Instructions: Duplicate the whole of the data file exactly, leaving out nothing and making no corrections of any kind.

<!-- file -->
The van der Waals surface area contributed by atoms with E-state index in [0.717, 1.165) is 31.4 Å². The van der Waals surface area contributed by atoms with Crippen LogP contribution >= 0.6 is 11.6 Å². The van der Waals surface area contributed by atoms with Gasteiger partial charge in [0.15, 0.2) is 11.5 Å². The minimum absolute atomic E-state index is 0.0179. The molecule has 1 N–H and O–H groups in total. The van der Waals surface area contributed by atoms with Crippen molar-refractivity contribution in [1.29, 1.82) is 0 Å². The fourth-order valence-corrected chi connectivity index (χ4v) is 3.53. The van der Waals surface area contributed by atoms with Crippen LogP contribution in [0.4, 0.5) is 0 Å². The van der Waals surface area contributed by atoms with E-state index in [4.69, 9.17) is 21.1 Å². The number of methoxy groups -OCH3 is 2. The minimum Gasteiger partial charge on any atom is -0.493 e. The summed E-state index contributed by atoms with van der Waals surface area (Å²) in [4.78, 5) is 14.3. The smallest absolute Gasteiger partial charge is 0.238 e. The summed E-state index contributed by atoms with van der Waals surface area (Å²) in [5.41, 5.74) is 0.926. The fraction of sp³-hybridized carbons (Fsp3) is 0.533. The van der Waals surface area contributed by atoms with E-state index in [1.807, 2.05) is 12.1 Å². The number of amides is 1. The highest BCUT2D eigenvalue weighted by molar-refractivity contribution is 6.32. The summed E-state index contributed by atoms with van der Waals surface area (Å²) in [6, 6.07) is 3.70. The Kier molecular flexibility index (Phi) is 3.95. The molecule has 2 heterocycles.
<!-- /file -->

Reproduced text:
The van der Waals surface area contributed by atoms with E-state index in [0.717, 1.165) is 31.4 Å². The van der Waals surface area contributed by atoms with Crippen LogP contribution >= 0.6 is 11.6 Å². The van der Waals surface area contributed by atoms with Gasteiger partial charge in [0.15, 0.2) is 11.5 Å². The minimum absolute atomic E-state index is 0.0179. The molecule has 1 N–H and O–H groups in total. The van der Waals surface area contributed by atoms with Crippen molar-refractivity contribution in [1.29, 1.82) is 0 Å². The fourth-order valence-corrected chi connectivity index (χ4v) is 3.53. The van der Waals surface area contributed by atoms with Crippen LogP contribution in [0.4, 0.5) is 0 Å². The van der Waals surface area contributed by atoms with E-state index in [4.69, 9.17) is 21.1 Å². The number of methoxy groups -OCH3 is 2. The minimum Gasteiger partial charge on any atom is -0.493 e. The summed E-state index contributed by atoms with van der Waals surface area (Å²) in [4.78, 5) is 14.3. The smallest absolute Gasteiger partial charge is 0.238 e. The summed E-state index contributed by atoms with van der Waals surface area (Å²) in [5.41, 5.74) is 0.926. The fraction of sp³-hybridized carbons (Fsp3) is 0.533. The van der Waals surface area contributed by atoms with E-state index in [1.807, 2.05) is 12.1 Å². The number of amides is 1. The highest BCUT2D eigenvalue weighted by molar-refractivity contribution is 6.32. The summed E-state index contributed by atoms with van der Waals surface area (Å²) in [6, 6.07) is 3.70. The Kier molecular flexibility index (Phi) is 3.95. The molecule has 2 heterocycles.